“Is the Queen a Georgist?”
This was up 8.1% on the previous year, taking the total the Estate has returned to the Treasury over the last decade to more than £2.6 billion. The capital value of the overall estate increased by 2% to £13.1 billion.
…. and receives her “Citizens’ Dividend” for so doing!
Under current arrangements, the Queen receives back 25% of the Crown Estate’s revenues in the form of a Sovereign Grant, which is used to fund her official work and the upkeep of her residences. The 8% uptick in revenues means she will receive a £6 million boost in funds to £82.2 million in the Sovereign Grant, which is paid two years in arrears.
Does the Queen know this is Georgism in action?
It’s a great pity the 300 acres of Mayfair and Belgravia held by the parasitic Duke of Westminister in the Grosvenor Estate doesn’t do similarly: or, for that matter, the other eight or so aristocratic London holders of great estates.
Such were among details delivered to the audience of one hundred in an entertaining 126th Henry George Commemorative Dinner & Address delivered by Philip Anderson of Cycles, Trends and Forecasts at The Woolshed in Melbourne last night.
Anderson explained the eighteen-year real estate cycle, due for another calamitous bursting in 2026 (can the Australian bubble hold out until then?) and gave insights into WD Gann’s remarkable stock market cycles.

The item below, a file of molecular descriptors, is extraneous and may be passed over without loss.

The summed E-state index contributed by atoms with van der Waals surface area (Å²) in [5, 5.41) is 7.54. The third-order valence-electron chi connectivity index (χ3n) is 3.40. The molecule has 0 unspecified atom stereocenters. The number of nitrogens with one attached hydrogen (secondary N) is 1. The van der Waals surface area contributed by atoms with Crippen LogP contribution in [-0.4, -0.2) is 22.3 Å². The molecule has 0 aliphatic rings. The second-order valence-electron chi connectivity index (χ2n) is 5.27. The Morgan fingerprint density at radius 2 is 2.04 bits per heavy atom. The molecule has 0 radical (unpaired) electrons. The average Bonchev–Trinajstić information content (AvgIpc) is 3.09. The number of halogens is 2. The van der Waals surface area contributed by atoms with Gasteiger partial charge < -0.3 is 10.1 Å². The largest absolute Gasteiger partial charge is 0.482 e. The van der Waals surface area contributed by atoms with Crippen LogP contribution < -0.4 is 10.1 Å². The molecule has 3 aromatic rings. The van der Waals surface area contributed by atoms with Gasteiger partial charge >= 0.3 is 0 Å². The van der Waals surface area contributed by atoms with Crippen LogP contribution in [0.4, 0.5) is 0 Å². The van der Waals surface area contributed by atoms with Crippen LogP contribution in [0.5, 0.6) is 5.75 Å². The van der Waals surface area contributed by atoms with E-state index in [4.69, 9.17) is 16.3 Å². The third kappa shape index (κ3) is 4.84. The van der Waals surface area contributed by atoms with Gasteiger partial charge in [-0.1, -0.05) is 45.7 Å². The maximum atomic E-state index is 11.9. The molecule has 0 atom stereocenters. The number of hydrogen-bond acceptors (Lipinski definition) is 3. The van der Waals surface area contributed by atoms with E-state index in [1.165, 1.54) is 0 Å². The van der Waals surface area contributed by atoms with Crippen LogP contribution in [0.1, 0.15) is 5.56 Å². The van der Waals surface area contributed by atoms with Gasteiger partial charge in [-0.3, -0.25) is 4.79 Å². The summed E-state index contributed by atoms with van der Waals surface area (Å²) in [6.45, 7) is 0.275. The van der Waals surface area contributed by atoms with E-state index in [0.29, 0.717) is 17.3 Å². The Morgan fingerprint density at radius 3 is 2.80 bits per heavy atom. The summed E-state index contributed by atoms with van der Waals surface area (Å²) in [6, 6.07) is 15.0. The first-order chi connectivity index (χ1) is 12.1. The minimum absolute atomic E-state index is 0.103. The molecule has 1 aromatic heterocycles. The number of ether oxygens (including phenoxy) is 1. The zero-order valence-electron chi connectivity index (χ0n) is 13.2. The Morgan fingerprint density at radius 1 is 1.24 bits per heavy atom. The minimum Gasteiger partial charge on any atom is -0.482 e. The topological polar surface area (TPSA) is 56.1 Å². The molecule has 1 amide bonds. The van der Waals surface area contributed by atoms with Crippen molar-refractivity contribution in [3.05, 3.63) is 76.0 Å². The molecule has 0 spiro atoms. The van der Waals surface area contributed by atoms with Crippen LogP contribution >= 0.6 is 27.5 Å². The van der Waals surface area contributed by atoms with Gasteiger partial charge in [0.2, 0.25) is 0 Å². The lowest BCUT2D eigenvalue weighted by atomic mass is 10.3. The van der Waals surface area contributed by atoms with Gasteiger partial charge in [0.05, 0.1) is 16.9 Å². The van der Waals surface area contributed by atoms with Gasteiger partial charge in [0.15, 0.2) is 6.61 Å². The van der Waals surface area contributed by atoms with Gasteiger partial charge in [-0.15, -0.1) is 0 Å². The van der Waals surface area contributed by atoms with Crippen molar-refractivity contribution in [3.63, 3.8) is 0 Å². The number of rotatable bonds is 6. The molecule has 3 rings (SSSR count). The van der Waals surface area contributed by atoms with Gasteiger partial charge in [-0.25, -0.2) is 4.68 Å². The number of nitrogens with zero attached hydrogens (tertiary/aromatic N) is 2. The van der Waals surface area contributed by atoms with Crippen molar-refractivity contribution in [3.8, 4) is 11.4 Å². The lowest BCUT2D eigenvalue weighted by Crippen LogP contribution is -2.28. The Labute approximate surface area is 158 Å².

President Catherine Cashmore provided the audience with an account of Prosper Australia’s involvement in assisting the states of Victoria and New South Wales with some of Prosper’s statistical techniques relating to the Australian property market.
Anne Schmid was presented with a bouquet of flowers for her twenty years of devoted service as Prosper Australia’s secretary. Anne is to remain on the executive committee after handing the key position over to Bill Payze during the year.
Was it EJ Craigie award winner Adam Creighton from The Australian who suggested no other Australian body could possibly boast holding 126 consecutive annual dinners? Creighton won the 2017 award from a field of four other nominees for a challenging piece of writing on land tax’s positive potential to address the issues of our times. His article is reproduced here.
Prosper Australia’s Project Director Karl Fitzgerald is to be congratulated for organising a most enjoyable evening.